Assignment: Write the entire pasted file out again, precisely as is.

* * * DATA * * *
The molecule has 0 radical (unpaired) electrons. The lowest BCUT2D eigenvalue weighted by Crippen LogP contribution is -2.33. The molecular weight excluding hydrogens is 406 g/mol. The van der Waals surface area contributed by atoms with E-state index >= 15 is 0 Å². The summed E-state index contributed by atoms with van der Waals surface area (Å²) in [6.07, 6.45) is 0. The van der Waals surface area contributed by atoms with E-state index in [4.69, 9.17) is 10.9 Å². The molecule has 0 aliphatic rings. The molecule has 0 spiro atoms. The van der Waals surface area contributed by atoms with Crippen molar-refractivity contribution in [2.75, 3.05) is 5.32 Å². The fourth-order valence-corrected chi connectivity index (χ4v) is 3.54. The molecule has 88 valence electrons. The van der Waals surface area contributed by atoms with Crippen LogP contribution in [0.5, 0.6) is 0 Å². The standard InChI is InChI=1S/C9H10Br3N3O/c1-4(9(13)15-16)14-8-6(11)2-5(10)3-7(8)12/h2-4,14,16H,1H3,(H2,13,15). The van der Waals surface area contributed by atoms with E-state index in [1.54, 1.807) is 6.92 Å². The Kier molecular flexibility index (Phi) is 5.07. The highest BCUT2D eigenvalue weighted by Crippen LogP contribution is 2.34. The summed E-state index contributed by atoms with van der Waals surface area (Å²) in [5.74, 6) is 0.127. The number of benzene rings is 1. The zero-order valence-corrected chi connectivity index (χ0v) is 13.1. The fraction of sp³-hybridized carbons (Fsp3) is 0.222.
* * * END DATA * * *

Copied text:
The molecule has 0 radical (unpaired) electrons. The lowest BCUT2D eigenvalue weighted by Crippen LogP contribution is -2.33. The molecular weight excluding hydrogens is 406 g/mol. The van der Waals surface area contributed by atoms with E-state index >= 15 is 0 Å². The summed E-state index contributed by atoms with van der Waals surface area (Å²) in [6.07, 6.45) is 0. The van der Waals surface area contributed by atoms with E-state index in [4.69, 9.17) is 10.9 Å². The molecule has 0 aliphatic rings. The molecule has 0 spiro atoms. The van der Waals surface area contributed by atoms with Crippen molar-refractivity contribution in [2.75, 3.05) is 5.32 Å². The fourth-order valence-corrected chi connectivity index (χ4v) is 3.54. The molecule has 88 valence electrons. The van der Waals surface area contributed by atoms with Crippen LogP contribution in [0.5, 0.6) is 0 Å². The standard InChI is InChI=1S/C9H10Br3N3O/c1-4(9(13)15-16)14-8-6(11)2-5(10)3-7(8)12/h2-4,14,16H,1H3,(H2,13,15). The van der Waals surface area contributed by atoms with E-state index in [1.54, 1.807) is 6.92 Å². The Kier molecular flexibility index (Phi) is 5.07. The highest BCUT2D eigenvalue weighted by Crippen LogP contribution is 2.34. The summed E-state index contributed by atoms with van der Waals surface area (Å²) in [5.74, 6) is 0.127. The number of benzene rings is 1. The zero-order valence-corrected chi connectivity index (χ0v) is 13.1. The fraction of sp³-hybridized carbons (Fsp3) is 0.222.